Perception, memory, and neurodiversity
We study the neuroscience of how people see, remember, and neurodiverge. Why? As soon as we open our eyes, we have the immediate impression of a rich, detailed visual environment. Yet, much of this impression is constructed by the viewer, reflecting the seamless interplay of an individual’s memories, knowledge, expectations, and sensory input. Given the constructive nature of perception, it is of no surprise that vision can provide deep insight into individual minds, including individuals whose minds differ from others in systematic ways, such as individuals with autism.
To study these topics, our lab embraces a wide range of experimental and computational techniques. We study complex human behaviors in naturalistic settings (using wearable Virtual Reality and eye-tracking), and ultimately link these behaviors to neurobiological mechanisms using neuroimaging (fMRI, MRS, EEG), pharmacology, and computational approaches.
We are passionate group of scientists who work together to build knowledge about the human brain and behavior. We value curiosity, kindness, rigorous inquiry, and diverse perspectives in our scientific process.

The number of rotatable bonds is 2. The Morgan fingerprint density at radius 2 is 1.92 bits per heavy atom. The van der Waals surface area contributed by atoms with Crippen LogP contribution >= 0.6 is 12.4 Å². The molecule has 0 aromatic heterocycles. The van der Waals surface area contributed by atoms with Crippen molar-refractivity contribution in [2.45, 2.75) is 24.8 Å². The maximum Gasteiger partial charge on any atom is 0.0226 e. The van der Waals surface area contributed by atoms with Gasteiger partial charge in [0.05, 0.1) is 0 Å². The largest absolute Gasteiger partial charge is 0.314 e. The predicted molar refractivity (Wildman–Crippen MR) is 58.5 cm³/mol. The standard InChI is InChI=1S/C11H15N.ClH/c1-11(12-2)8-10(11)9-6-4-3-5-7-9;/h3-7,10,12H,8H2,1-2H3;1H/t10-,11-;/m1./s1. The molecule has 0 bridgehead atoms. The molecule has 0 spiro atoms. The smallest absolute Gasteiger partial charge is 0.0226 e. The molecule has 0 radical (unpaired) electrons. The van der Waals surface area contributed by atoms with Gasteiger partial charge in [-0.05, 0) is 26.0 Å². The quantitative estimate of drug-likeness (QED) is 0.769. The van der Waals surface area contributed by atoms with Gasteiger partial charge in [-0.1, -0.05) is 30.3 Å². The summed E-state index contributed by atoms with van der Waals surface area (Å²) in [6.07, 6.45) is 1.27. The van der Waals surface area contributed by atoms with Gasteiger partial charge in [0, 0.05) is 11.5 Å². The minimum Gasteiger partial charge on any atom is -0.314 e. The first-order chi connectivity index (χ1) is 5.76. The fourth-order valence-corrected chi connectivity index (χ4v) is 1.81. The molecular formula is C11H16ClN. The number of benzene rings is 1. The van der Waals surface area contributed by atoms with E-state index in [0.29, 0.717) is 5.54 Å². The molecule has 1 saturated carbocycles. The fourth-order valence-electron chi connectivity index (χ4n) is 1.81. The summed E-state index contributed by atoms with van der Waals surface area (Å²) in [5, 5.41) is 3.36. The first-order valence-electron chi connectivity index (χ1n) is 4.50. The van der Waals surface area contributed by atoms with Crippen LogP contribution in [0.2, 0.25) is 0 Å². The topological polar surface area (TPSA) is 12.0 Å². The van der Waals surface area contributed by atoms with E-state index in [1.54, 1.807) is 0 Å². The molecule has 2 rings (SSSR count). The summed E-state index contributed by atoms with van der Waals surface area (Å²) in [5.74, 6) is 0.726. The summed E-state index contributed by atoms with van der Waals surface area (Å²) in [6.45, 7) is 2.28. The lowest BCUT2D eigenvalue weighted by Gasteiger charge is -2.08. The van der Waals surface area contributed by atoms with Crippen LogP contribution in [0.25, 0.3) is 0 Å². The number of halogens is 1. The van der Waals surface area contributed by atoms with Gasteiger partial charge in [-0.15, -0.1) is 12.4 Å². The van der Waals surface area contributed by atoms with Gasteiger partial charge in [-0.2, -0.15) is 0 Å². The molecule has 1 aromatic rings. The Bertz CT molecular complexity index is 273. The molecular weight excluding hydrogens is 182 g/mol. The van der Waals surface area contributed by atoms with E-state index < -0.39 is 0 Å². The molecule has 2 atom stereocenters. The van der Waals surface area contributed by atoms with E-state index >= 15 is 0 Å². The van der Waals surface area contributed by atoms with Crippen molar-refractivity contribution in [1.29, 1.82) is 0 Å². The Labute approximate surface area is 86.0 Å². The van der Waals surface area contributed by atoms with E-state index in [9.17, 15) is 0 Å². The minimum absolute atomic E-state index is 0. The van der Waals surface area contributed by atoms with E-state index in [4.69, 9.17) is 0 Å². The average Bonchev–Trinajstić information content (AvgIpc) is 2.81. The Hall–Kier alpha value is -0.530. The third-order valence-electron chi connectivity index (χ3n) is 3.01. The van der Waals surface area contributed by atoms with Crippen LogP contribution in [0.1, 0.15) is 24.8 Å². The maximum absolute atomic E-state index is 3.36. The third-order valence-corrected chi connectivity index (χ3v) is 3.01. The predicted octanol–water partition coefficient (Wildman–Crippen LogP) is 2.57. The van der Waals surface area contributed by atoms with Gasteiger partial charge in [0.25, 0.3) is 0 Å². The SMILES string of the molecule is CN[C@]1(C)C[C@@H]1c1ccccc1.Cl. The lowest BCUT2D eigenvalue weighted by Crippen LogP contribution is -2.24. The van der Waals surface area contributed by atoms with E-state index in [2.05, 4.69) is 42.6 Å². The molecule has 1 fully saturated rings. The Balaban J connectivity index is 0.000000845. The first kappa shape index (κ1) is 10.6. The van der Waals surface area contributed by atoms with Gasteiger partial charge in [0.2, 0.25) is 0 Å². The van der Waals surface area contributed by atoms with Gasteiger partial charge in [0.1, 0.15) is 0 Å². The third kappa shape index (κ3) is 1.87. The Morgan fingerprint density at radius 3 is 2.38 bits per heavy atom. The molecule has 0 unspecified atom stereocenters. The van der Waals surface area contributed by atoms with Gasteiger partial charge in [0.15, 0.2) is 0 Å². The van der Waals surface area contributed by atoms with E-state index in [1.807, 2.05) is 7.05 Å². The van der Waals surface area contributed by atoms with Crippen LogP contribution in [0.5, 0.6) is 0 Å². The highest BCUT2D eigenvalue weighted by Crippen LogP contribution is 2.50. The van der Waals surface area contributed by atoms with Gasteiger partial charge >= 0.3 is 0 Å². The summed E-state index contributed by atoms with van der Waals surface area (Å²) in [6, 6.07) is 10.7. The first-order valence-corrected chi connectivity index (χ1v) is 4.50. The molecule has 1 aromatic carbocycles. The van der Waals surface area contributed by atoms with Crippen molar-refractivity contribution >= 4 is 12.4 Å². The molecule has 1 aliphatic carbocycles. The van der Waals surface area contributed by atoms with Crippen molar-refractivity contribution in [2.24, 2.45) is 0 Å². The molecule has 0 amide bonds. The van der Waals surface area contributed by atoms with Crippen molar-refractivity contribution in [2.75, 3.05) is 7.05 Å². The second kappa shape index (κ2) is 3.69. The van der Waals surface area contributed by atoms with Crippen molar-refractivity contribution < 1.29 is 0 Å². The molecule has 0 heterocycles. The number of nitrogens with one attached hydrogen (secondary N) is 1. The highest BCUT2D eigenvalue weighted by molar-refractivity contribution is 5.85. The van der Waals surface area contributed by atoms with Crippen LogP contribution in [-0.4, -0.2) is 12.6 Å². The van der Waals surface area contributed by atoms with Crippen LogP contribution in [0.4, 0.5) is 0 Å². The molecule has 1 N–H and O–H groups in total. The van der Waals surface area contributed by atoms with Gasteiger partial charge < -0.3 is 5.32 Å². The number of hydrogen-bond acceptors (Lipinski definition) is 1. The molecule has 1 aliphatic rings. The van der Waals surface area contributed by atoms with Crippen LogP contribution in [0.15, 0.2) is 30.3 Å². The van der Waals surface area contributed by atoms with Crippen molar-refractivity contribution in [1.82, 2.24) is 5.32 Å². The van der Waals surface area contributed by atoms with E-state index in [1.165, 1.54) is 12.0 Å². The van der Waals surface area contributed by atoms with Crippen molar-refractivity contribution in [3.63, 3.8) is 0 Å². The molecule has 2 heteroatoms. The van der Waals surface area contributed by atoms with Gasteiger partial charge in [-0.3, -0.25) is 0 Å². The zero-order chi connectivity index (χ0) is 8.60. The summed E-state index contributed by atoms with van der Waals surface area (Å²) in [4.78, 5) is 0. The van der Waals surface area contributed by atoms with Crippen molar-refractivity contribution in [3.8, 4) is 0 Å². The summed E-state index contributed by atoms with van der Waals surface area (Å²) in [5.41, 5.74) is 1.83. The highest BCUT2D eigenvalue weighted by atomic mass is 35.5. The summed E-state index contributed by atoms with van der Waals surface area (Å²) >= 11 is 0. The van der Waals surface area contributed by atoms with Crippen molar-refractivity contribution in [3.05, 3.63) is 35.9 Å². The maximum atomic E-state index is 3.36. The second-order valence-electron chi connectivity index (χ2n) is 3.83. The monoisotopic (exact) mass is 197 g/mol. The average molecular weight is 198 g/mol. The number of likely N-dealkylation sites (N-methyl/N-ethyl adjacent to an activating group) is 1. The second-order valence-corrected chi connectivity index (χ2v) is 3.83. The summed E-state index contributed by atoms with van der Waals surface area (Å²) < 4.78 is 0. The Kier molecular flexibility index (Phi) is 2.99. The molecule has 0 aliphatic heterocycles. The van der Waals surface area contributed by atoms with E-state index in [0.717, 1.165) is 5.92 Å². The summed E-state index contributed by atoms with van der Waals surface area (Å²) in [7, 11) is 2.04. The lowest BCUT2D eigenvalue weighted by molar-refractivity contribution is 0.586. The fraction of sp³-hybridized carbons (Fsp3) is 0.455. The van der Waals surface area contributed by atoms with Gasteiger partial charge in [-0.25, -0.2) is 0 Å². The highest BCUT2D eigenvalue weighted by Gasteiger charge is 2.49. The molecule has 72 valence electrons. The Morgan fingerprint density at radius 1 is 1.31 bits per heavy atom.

Our lab embraces diversity as an essential ingredient of our vibrant intellectual environment. We welcome students, postdocs, research assistants, and visiting scholars from all backgrounds -- regardless of race, ethnicity, neurodivergence, religion, sexual orientation, gender identity or expression, age, ability status, socioeconomic status, and citizenship/immigration status. We stand actively against racism, sexism, heterosexism, and all forms of structural and systemic discrimination in the academy and society. We actively foster collaborations with neurodiverse individuals to ensure that neurodiverse individuals are co-authors in our scientific process ("nothing about me without me"). We work each day to build a welcoming, respectful, and inclusive working and learning environment for all scientists.
Autism Spectrum Diagnosis?
If you or your child have a diagnosis of Autism, PDD-NOS, or Asperger's Syndrome, please volunteer for our research to help us understand how people with autism see the world.
You will be invited to the Dartmouth campus to participate in a research study. The study may include an assessment, an fMRI brain scan, visual tests on a computer, or cognitive questionnaires. You will receive compensation for your time, reimbursement for your travel, and possibly a picture of your brain! To learn more about how to volunteer, please click below: